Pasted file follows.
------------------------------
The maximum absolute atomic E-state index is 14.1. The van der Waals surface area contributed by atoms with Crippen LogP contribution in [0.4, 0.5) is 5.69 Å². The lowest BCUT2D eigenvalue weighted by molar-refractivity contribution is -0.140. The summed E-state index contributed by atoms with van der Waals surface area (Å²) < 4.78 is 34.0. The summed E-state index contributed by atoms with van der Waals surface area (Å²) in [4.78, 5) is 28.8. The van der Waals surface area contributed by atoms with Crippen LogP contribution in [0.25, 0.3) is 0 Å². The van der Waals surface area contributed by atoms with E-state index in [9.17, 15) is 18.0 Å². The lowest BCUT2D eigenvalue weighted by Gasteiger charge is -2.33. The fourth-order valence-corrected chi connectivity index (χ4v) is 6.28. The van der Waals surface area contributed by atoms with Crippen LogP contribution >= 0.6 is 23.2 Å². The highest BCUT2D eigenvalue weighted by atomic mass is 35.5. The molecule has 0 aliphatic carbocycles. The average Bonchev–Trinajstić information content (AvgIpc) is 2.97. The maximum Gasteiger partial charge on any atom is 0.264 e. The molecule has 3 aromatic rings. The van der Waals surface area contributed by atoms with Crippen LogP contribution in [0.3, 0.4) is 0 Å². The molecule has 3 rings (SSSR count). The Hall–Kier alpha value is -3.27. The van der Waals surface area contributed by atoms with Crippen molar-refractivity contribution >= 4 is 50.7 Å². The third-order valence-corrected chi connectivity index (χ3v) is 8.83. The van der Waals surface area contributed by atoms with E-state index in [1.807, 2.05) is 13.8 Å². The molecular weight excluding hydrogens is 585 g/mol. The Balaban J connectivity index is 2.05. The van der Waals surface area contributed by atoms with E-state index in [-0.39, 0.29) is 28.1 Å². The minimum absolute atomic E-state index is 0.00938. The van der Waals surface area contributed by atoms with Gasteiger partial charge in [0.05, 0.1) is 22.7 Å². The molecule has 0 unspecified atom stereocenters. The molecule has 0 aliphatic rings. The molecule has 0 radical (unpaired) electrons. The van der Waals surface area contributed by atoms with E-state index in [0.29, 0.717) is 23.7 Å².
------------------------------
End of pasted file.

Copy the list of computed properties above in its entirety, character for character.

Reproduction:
The maximum absolute atomic E-state index is 14.1. The van der Waals surface area contributed by atoms with Crippen LogP contribution in [0.4, 0.5) is 5.69 Å². The lowest BCUT2D eigenvalue weighted by molar-refractivity contribution is -0.140. The summed E-state index contributed by atoms with van der Waals surface area (Å²) < 4.78 is 34.0. The summed E-state index contributed by atoms with van der Waals surface area (Å²) in [4.78, 5) is 28.8. The van der Waals surface area contributed by atoms with Crippen LogP contribution in [0.25, 0.3) is 0 Å². The van der Waals surface area contributed by atoms with E-state index in [9.17, 15) is 18.0 Å². The lowest BCUT2D eigenvalue weighted by Gasteiger charge is -2.33. The fourth-order valence-corrected chi connectivity index (χ4v) is 6.28. The van der Waals surface area contributed by atoms with Crippen LogP contribution >= 0.6 is 23.2 Å². The highest BCUT2D eigenvalue weighted by atomic mass is 35.5. The molecule has 0 aliphatic carbocycles. The average Bonchev–Trinajstić information content (AvgIpc) is 2.97. The maximum Gasteiger partial charge on any atom is 0.264 e. The molecule has 3 aromatic rings. The van der Waals surface area contributed by atoms with Crippen LogP contribution in [0.3, 0.4) is 0 Å². The molecule has 3 rings (SSSR count). The Hall–Kier alpha value is -3.27. The van der Waals surface area contributed by atoms with Crippen molar-refractivity contribution >= 4 is 50.7 Å². The third-order valence-corrected chi connectivity index (χ3v) is 8.83. The van der Waals surface area contributed by atoms with E-state index in [1.807, 2.05) is 13.8 Å². The molecular weight excluding hydrogens is 585 g/mol. The Balaban J connectivity index is 2.05. The van der Waals surface area contributed by atoms with E-state index in [-0.39, 0.29) is 28.1 Å². The minimum absolute atomic E-state index is 0.00938. The van der Waals surface area contributed by atoms with Gasteiger partial charge in [0.05, 0.1) is 22.7 Å². The molecule has 0 unspecified atom stereocenters. The molecule has 0 aliphatic rings. The molecule has 0 radical (unpaired) electrons. The van der Waals surface area contributed by atoms with E-state index in [0.29, 0.717) is 23.7 Å².